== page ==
“Some schools canceled classes because the threats made to Black lives were of such grave concern.”
These past few weeks have taken on a terrifying turn for the injustice of Black people in the United States. Throughout the nation, for several years now, a new movement has sought to bring to light institutional racism and the unjust treatment of people of color (POCs). Recent events have highlighted the unfair day-to-day treatment some American students repeatedly face, especially on college and university campuses, and the extent of the apathetic response by these institutions and their staff.
The news started to highlight the issue of racism in student life beginning with Yale University in New Haven, Connecticut a few weeks back. The turmoil at the Ivy League hit a breaking point after the fraternity Sigma Alpha Epsilon threw a party, and they rejected Black girls from coming in. Students were disappointed by the lack of response by administrators and decided to take a stand against the salient racism permeating the university: they launched protests across the campus and demanded high-level administrators to finally speak.
Days following the protests at Yale, a similar uprising happened at University of Missouri (Mizzou) in Columbia, Missouri. Here, POCs have long felt the segregation of student life and have been disturbed by it. Minority students organized a protest on the night of a football game, an event that is at the very heart of student life at Mizzou. The protestors blocked the car of the university’s President from entering the stadium to call his attention to the struggles Black students experience. The protest escalated when the football spectators began to yell racial profanities, causing so much chaos that the President’s car hit a protestor. Amid all this, Mizzou’s President, along with the rest of the university, did nothing to respond to the emergency before them.
After these events, youth across the country took to social media to make their own observations about the protests. A particularly popular medium that was used was the Yik Yak app. This platform allows users to make anonymous posts in their area for others to read. Usually, the remarks are harmless, random observations. However, after the protests in Yale and Mizzou, some people utilized the medium to spew hatred. There were many bigoted remarks made, racial slurs used, and even threats made towards the lives of Black students.
To make things worse, the hateful posts were seen not just on the Yik Yak newsfeeds of Columbia and New Haven, but across the whole country, on the newsfeeds of the American University, Colgate University, and Western Washington University. Some schools canceled classes because the threats made to Black lives were of such grave concern. A Black Rwandan student was even attacked at Lewis & Clarke College in Portland, Oregon following a threatening Yik Yak post.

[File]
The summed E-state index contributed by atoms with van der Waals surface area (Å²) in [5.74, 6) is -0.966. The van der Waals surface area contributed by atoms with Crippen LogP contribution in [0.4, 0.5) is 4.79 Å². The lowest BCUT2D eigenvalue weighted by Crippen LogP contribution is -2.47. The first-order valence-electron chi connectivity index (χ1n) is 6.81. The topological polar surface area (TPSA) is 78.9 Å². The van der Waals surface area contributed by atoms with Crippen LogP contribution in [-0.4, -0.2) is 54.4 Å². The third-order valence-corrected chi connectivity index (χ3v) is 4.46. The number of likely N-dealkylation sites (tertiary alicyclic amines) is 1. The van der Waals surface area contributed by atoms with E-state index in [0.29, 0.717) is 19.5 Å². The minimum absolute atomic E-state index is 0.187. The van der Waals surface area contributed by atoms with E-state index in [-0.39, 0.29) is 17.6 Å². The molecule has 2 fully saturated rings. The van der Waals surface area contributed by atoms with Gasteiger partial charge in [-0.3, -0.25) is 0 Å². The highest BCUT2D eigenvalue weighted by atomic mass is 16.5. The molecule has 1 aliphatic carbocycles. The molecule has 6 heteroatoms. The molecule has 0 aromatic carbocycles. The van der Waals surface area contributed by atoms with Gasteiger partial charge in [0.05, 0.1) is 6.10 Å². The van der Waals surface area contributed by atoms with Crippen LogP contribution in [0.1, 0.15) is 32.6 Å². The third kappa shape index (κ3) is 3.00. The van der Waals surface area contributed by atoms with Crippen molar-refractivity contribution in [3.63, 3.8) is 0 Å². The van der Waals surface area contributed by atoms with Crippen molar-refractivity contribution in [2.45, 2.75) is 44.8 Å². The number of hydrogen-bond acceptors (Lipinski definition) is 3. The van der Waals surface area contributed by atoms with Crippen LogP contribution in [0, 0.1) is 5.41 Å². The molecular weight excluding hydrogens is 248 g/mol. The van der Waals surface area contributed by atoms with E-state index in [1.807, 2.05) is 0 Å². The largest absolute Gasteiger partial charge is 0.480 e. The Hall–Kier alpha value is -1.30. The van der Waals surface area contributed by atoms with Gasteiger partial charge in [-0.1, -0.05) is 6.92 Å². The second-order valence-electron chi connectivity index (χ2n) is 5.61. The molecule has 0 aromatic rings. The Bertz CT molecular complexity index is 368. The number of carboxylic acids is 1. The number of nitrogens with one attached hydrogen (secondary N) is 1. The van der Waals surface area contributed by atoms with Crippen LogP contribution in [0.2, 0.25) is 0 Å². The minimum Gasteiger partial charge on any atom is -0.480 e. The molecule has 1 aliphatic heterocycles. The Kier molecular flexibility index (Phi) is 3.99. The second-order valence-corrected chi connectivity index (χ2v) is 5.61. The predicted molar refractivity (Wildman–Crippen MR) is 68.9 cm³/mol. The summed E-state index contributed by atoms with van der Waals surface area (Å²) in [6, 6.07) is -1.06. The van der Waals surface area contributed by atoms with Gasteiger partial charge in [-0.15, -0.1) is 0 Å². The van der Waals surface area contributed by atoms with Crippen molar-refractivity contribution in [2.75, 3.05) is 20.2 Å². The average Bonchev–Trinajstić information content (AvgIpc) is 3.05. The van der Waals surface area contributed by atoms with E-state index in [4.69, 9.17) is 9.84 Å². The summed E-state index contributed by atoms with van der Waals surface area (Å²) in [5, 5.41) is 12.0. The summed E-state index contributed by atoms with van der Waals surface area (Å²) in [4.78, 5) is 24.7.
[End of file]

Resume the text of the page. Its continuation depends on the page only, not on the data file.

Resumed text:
A racial crisis is happening in universities across the United States. Black students today still feel like second-class citizens and White students continue to feel entitled to demean their peers. This is demonstrating the important work that remains to be done for the justice of minorities in America. There is still a long way to go.
The response of the Mizzou football spectators shows that White students care more about preserving their social life rather than cultivating compassion, acceptance and respect towards all their peers. Furthermore, the response by Yale and Mizzou administrators alike enforce this racist belief among students. It is as if the culture of college campuses is to protect the social patterns that keep others oppressed. It is also important to consider that the unhealthy and unjust student environment does not stay within universities. By turning a blind eye to the race situation on campus, the ivory towers of academia enshrine these values as being acceptable even after academic life.
But worse yet, the Yik Yak posts show that it is still unsafe to be a minority in America. There were calls to bring back slavery, to get the KKK to attack POCs, and explicit warnings that if Black students showed up to their campuses, they would be killed. It seems that there has been no progress made from the times of Jim Crow laws to now: Blacks are still persecuted and Whites still ignore the problem. The incidents on college campuses across America are a wake-up call to society to acknowledge that the racist ideals of long ago are still prevalent today. How many more are needed before change comes?
– Maria Margarita Caicedo